Your personal data, from your physical and mental health to how you identify and profile yourself online, can be used in all sorts of ways without you necessarily knowing. However, data doesn't represent objective truth: truth derives from a complex process of interpretation, circulation, and social acceptance. It’s no wonder our suspicion is increasing.
What are the implications of Amazon uses biased algorithms to hire new staff, of Cambridge Analytica using our social media-gathered data for political purposes, of sending our DNA and to have it tested by 23andME? Do such technologies have any advantages? Do they deserve our trust? Which regulations protect our rights, our freedoms, and us? Moreover, are the beliefs and alternative interpretations of suspicious online communities as radical as we think?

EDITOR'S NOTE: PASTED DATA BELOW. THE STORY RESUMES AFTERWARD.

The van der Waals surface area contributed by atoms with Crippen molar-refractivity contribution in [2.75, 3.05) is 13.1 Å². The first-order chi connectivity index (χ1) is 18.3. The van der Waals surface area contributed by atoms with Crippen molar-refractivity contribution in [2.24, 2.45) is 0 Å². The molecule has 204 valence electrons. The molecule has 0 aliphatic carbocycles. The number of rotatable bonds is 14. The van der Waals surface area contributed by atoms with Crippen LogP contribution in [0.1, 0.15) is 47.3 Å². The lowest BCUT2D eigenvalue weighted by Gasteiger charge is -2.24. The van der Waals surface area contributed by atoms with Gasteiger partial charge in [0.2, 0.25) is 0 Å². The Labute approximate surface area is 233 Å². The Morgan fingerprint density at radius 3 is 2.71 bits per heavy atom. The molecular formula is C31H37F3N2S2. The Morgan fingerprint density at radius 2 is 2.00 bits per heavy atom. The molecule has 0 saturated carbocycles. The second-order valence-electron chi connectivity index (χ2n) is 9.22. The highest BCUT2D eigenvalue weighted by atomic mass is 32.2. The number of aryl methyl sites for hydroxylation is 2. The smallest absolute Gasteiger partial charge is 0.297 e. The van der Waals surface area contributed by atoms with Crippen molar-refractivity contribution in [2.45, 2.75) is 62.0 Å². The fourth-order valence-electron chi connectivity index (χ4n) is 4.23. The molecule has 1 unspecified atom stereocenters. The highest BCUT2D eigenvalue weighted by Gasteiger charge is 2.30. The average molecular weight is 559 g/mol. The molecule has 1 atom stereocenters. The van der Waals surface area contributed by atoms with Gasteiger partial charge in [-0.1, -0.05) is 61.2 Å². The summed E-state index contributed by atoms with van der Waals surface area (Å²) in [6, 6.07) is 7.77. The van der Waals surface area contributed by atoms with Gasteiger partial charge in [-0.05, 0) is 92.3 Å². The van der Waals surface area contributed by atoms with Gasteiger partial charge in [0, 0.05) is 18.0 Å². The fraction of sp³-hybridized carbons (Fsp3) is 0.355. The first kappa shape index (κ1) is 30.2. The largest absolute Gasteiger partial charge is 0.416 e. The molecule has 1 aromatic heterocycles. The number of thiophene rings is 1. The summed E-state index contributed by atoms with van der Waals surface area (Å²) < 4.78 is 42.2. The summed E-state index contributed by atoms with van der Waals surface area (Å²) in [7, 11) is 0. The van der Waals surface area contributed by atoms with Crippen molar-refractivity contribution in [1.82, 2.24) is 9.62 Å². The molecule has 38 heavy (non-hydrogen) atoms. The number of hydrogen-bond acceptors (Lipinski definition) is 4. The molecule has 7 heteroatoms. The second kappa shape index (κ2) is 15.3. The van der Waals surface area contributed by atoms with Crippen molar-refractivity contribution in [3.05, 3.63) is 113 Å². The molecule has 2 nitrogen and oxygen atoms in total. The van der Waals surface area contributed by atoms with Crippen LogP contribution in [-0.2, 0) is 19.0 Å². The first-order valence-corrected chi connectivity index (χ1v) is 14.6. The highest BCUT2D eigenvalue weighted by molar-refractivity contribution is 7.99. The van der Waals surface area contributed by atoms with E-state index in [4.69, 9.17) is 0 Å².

After completing Economics Studies at McGill University, Canada and Sussex University in England, Sally Wyatt gained a PhD in Science and Technology Studies (STS) from Maastricht University in 1989. Her expertise is in the social aspects of digital technologies, with a particular interest in social isolation and people using the internet to research their health.
Vincent Thornhill and Guillemette Legrand both graduated as designers at the Design Academy Eindhoven and are now also practiing as curators.
The evening is moderated by Saskia van Stein, director of Bureau Europa.
Date: Wednesday, May 29, 20:00 – 23:00
Location: Bureau Europa, platform for architecture and design
Admission: free, advance registration required via firstname.lastname@example.org stating ‘lezing 29 May’
Image: Sally Wyatt, Maastricht University